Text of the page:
In 1971, artist Chris Burden performed his iconic "Shoot" piece before a dozen friends gathered in the F-Space Gallery in Santa Ana, California. Wearing jeans and a t-shirt while standing in front of a white wall, a friend shot a copper jacket bullet from a .22-long rifle into Burden's upper left arm from a distance of 15 feet. The bullet was intended to merely knick the arm, but it went clean through, sending Burden to the hospital and requiring that he report the "accident" to the police. Burden refrained from revealing exactly why he undertook the drastic act, though he noted that the Vietnam War played some part. He left the piece open to interpretation, later acknowledging, "I wanted to be taken seriously as an artist." (There is a fascinating retrospective of Burden's career at the New Museum of Contemporary Art in Manhattan that runs through January 14.)
Burden's performance piece of deliberate self-harm comes to mind when watching the behavior of policymakers on Capitol Hill throughout the 16-day federal government shutdown saga. Unfortunately, unlike Burden's one-time action, Congress's purposeless drama will be staged yet again in three months.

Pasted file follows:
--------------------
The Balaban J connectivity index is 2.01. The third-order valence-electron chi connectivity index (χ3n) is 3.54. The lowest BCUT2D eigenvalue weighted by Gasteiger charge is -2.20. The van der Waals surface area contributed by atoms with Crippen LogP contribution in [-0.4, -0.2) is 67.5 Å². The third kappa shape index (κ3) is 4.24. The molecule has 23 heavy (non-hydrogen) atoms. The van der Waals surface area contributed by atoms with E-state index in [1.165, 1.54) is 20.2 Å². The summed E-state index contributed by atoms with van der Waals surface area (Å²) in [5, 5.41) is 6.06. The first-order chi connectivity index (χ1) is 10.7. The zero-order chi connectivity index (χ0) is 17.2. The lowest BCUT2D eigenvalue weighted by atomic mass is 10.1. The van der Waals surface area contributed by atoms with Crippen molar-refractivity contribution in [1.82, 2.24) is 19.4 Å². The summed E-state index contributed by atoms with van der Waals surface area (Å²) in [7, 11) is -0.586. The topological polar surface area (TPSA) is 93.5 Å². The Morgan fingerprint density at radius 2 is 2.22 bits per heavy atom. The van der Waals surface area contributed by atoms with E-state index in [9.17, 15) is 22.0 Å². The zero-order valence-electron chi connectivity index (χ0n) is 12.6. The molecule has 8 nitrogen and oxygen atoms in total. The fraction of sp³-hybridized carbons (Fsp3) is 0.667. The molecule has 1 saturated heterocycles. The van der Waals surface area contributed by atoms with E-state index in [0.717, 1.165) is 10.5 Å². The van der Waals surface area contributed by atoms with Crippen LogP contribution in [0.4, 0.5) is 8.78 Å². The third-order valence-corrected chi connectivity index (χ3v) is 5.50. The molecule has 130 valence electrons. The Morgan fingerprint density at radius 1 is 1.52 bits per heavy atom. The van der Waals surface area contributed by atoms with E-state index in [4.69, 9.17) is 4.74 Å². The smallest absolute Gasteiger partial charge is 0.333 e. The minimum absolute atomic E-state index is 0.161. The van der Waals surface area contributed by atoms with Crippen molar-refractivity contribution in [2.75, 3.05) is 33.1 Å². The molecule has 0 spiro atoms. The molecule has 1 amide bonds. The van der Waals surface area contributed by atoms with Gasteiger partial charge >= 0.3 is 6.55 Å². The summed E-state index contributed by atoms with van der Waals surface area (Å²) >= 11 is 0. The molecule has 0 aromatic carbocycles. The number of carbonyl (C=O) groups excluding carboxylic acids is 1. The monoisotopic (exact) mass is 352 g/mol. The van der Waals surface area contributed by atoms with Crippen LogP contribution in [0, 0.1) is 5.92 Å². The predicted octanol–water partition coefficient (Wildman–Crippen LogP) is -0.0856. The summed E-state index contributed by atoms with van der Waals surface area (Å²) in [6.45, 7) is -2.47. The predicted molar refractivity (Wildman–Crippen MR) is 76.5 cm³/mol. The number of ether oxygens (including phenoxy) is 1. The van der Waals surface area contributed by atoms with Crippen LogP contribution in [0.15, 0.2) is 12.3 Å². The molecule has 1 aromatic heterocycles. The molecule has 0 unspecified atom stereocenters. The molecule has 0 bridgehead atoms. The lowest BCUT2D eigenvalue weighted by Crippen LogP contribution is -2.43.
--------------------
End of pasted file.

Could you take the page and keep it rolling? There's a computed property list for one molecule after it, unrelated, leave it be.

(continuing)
The policymakers most directly responsible for the shutdown (scores of House Republicans, and a few on the Senate side) apparently believe that they can achieve the three goals of all politicians -- get elected and re-elected, then earn power and wealth through political connections once retired -- without compromising on their principles, since they are relatively insulated from the harm inflicted by their manufactured dysfunction. This disconnect recalls how Director of National Intelligence James Clapper characterized Iranian supreme leader Ayatollah Ali Khameini's decision-making calculus: "You know, his view of the world may not be necessarily fact-based, particularly when it comes to internal conditions in his country."